Chili Parlor Chili
A classic American staple made easy.
Deep with complex flavor, smooth, and served on top of a hotdog or eaten solo in a bowl, nothing screams classic Americana quite like chili. Nowadays, you’ll find recipes teeming with a volume collection’s worth of ingredients and tons of pots, all of which use up your precious free time and wreak havoc on your kitchen. But what if there was another way? Well, there is with this classic Chili Parlor Chili! This recipe is simple and super versatile, and what’s even better is that it tastes like you’ve been cooking it for hours.
While every country has its meat sauce, American chili has been a backbone staple for many communities in different states. From Chili Queens serving cowboys in the flatland frontiers of Texas to frugal counter service chili parlors staving off the strife of the Great Depression, chili has been front and center affordable good eats. Mirroring the rich sauces of northern Mexican cuisine, chili relied on the deeply developed sauce to provide satiety, when in reality, there was very little meat in the chili itself. During the Great Depression, many places added bulk by substituting some or half of the ground meat for cheaper ingredients like oatmeal. While Chili Queens are long gone, and very few Depression-era chili parlors stand, the memory of smooth and saucy chili still rings loudly in everyone’s memory. Luckily, now you don’t have to reminisce about it, you can make this chili.
This is a one-pot recipe from start to finish, you sear, simmer, and cook the chili all in one pot. Searing the meat in a bit of oil releases the fat, providing richness. Here you see that this chili is still a very bright red color from the tomato puree.
Next comes, well, everything else. Yes, this is a dump-and-pour recipe. If you wanted to be extra fancy, you could add all of the spices after searing the ground beef. Cooking the spices before adding the liquids will bloom spices, making them more fragrant and cooking off some of the spices’ raw flavors. But, if you’re like me and have a goal of chili in your mouth immediately vibes, then the simple dump-and-pour method works just fine, you’ll be cooking the chili long enough to develop some good flavor.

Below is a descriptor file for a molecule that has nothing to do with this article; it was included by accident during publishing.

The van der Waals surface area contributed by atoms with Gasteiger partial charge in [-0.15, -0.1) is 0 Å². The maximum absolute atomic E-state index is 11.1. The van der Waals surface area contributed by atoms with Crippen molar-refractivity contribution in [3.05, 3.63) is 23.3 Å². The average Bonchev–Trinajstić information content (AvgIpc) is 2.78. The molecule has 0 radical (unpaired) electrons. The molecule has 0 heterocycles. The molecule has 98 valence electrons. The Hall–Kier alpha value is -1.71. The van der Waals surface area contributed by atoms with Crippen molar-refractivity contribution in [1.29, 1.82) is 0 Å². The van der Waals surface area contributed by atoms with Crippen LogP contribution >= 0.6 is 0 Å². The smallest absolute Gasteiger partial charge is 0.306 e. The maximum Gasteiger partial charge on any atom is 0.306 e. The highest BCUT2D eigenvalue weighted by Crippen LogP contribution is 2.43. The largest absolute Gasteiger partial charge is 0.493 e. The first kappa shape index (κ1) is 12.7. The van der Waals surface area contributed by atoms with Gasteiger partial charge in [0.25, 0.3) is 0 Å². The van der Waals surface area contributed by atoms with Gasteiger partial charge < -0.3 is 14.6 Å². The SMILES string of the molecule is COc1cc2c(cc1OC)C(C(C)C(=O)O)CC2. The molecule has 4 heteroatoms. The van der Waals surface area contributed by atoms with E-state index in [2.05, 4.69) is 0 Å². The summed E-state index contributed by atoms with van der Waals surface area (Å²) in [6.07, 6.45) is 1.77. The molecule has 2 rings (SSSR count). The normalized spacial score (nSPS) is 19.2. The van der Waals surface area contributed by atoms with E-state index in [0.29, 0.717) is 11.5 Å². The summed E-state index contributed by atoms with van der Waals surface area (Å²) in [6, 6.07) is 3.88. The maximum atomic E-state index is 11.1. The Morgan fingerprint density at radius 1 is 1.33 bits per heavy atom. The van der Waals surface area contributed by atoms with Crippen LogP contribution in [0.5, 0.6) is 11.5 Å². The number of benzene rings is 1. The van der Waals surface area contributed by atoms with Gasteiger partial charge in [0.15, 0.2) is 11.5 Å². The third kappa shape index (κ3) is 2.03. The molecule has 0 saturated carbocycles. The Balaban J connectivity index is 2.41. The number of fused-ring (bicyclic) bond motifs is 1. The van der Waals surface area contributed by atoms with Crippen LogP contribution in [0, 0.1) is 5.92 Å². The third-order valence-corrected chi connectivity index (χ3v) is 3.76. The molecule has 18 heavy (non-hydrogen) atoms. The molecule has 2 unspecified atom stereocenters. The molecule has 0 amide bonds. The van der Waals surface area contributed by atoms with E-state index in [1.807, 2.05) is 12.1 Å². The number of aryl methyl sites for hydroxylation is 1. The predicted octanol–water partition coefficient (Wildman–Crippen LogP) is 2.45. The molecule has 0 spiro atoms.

After 35 to 40 minutes, the color deepens, and the chili becomes super fragrant. While the ingredient list hosts a number of familiar flavors — onion, garlic, chili powder, Worcestershire sauce, and paprika, there are so many unsuspecting ingredients that you’ll find in the recipe as well. Here this chili takes a trick from Mexican mole’s playbook. Cocoa powder is the secret ingredient that makes your chili deep with flavor. Unsweetened cocoa powder works with heat to complement and enhance flavors that are usually lost in the heat of the chilis and the heavy fragrance of aromatics like garlic and onions.
Cocoa powder isn’t the only secret trick to this chili. While many people pigeonhole soy sauce into dishes that have Asian flavors, this ingredient is a versatile workhorse. It gives the dish an earthy or savory quality.
You only need to simmer it all for 40 minutes, but don’t just set it and forget it. Periodically stir the pot, especially the sides and the bottom.
This sauce is super versatile, you can have it as is, topping it with onions, scallions, or cheese. You can also make the famous dish called Cincinnati chili which is spaghetti topped with smooth chili sauce. Or you can do what I did and use it as a sauce for hotdogs. This chili freezes well, just make sure you cool it down completely before portioning it into freezer bags.
However you eat it is up to you, but you’ll certainly be making this chili more frequently than you plan!
Chili Parlor Chili
10m prep time
40m cook time
- 1 tablespoon olive oil
- 1 lbs ground beef, you can use either 90/10 or 80/20
- 2 cups beef or chicken broth
- 1/2 cup tomato sauce or puree
- 1 tablespoon chili powder
- 1 tablespoon unsweetened cocoa powder
- 2 teaspoons Worcestershire sauce
- 2 teaspoons chili flakes
- 2 teaspoons paprika
- 2 teaspoons soy sauce
- 1 teaspoon onion powder
- 1 teaspoon garlic powder
- 1/2 teaspoon cayenne pepper
- Kosher salt and freshly ground black pepper, to taste
- In a large pot heat oil over medium heat and then add in ground beef. Use your spoon or spatula to break up the meat. Cook for 3 to 5 minutes, until most of the pink is gone.
- Add in broth, tomato sauce, chili powder, cocoa powder, Worcestershire sauce, chili flakes, paprika, soy sauce, onion powder, garlic powder, and cayenne pepper.
- Bring to a simmer, and then lower the flame. Cover the pot, and cook for 35 to 40 minutes, stirring frequently to prevent chili from sticking to the bottom.
- Season with salt and pepper and enjoy.